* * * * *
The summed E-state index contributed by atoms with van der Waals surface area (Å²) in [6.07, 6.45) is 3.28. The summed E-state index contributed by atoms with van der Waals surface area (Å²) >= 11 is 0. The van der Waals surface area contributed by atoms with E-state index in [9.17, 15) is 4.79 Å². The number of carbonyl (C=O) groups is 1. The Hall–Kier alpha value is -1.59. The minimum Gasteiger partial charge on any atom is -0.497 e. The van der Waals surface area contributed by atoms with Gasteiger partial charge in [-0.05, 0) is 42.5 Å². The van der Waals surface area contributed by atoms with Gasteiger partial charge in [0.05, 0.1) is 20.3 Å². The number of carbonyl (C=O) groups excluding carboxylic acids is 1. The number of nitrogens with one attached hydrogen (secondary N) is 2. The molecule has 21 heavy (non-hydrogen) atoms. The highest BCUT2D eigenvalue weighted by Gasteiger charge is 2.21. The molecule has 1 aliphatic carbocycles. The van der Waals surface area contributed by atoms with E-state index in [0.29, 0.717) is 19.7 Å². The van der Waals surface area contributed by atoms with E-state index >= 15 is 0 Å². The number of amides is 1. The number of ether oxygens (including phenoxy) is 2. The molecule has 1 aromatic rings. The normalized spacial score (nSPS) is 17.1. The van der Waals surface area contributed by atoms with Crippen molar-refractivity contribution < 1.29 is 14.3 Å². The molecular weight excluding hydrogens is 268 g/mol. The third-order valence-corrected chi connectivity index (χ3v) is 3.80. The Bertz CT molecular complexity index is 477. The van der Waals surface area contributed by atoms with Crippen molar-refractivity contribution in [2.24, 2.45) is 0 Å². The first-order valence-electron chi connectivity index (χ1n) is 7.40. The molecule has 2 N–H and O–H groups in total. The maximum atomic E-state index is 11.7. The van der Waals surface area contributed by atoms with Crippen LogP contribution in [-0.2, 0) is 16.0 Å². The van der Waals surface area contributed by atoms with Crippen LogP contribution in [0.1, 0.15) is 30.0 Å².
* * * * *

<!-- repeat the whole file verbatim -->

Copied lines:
The summed E-state index contributed by atoms with van der Waals surface area (Å²) in [6.07, 6.45) is 3.28. The summed E-state index contributed by atoms with van der Waals surface area (Å²) >= 11 is 0. The van der Waals surface area contributed by atoms with E-state index in [9.17, 15) is 4.79 Å². The number of carbonyl (C=O) groups is 1. The Hall–Kier alpha value is -1.59. The minimum Gasteiger partial charge on any atom is -0.497 e. The van der Waals surface area contributed by atoms with Gasteiger partial charge in [-0.05, 0) is 42.5 Å². The van der Waals surface area contributed by atoms with Gasteiger partial charge in [0.05, 0.1) is 20.3 Å². The number of carbonyl (C=O) groups excluding carboxylic acids is 1. The number of nitrogens with one attached hydrogen (secondary N) is 2. The molecule has 21 heavy (non-hydrogen) atoms. The highest BCUT2D eigenvalue weighted by Gasteiger charge is 2.21. The molecule has 1 aliphatic carbocycles. The van der Waals surface area contributed by atoms with E-state index in [0.29, 0.717) is 19.7 Å². The van der Waals surface area contributed by atoms with E-state index >= 15 is 0 Å². The number of amides is 1. The number of ether oxygens (including phenoxy) is 2. The molecule has 1 aromatic rings. The normalized spacial score (nSPS) is 17.1. The van der Waals surface area contributed by atoms with Crippen molar-refractivity contribution < 1.29 is 14.3 Å². The molecular weight excluding hydrogens is 268 g/mol. The third-order valence-corrected chi connectivity index (χ3v) is 3.80. The Bertz CT molecular complexity index is 477. The van der Waals surface area contributed by atoms with Crippen molar-refractivity contribution in [2.24, 2.45) is 0 Å². The first-order valence-electron chi connectivity index (χ1n) is 7.40. The molecule has 2 N–H and O–H groups in total. The maximum atomic E-state index is 11.7. The van der Waals surface area contributed by atoms with Crippen LogP contribution in [-0.2, 0) is 16.0 Å². The van der Waals surface area contributed by atoms with Crippen LogP contribution in [0.1, 0.15) is 30.0 Å².